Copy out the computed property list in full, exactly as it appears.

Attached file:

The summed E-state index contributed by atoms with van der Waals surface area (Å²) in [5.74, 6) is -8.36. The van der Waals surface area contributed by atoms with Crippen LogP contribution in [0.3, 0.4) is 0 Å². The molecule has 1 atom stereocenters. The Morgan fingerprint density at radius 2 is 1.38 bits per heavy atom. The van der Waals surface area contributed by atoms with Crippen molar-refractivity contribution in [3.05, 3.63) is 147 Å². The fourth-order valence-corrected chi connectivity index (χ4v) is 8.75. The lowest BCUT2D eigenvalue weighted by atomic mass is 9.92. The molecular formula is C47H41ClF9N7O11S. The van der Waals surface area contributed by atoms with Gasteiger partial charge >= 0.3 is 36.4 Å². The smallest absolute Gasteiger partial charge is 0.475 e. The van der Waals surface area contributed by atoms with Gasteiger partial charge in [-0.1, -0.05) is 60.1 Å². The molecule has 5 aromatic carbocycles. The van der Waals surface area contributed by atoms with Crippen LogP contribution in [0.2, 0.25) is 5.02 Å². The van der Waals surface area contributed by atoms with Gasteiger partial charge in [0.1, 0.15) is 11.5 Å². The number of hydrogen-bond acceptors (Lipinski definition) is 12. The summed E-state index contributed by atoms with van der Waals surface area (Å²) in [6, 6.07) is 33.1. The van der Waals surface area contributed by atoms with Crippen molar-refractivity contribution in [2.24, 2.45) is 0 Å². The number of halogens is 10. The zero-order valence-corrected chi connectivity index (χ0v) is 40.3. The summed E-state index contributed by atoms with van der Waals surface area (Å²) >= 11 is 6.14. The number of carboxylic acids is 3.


The summed E-state index contributed by atoms with van der Waals surface area (Å²) in [5.74, 6) is -8.36. The van der Waals surface area contributed by atoms with Crippen LogP contribution in [0.3, 0.4) is 0 Å². The molecule has 1 atom stereocenters. The Morgan fingerprint density at radius 2 is 1.38 bits per heavy atom. The van der Waals surface area contributed by atoms with Crippen molar-refractivity contribution in [3.05, 3.63) is 147 Å². The fourth-order valence-corrected chi connectivity index (χ4v) is 8.75. The lowest BCUT2D eigenvalue weighted by atomic mass is 9.92. The molecular formula is C47H41ClF9N7O11S. The van der Waals surface area contributed by atoms with Gasteiger partial charge >= 0.3 is 36.4 Å². The smallest absolute Gasteiger partial charge is 0.475 e. The van der Waals surface area contributed by atoms with Gasteiger partial charge in [-0.1, -0.05) is 60.1 Å². The molecule has 5 aromatic carbocycles. The van der Waals surface area contributed by atoms with Crippen LogP contribution in [0.2, 0.25) is 5.02 Å². The van der Waals surface area contributed by atoms with Gasteiger partial charge in [0.1, 0.15) is 11.5 Å². The number of hydrogen-bond acceptors (Lipinski definition) is 12. The summed E-state index contributed by atoms with van der Waals surface area (Å²) in [6, 6.07) is 33.1. The van der Waals surface area contributed by atoms with Crippen molar-refractivity contribution in [2.24, 2.45) is 0 Å². The number of halogens is 10. The zero-order valence-corrected chi connectivity index (χ0v) is 40.3. The summed E-state index contributed by atoms with van der Waals surface area (Å²) >= 11 is 6.14. The number of carboxylic acids is 3.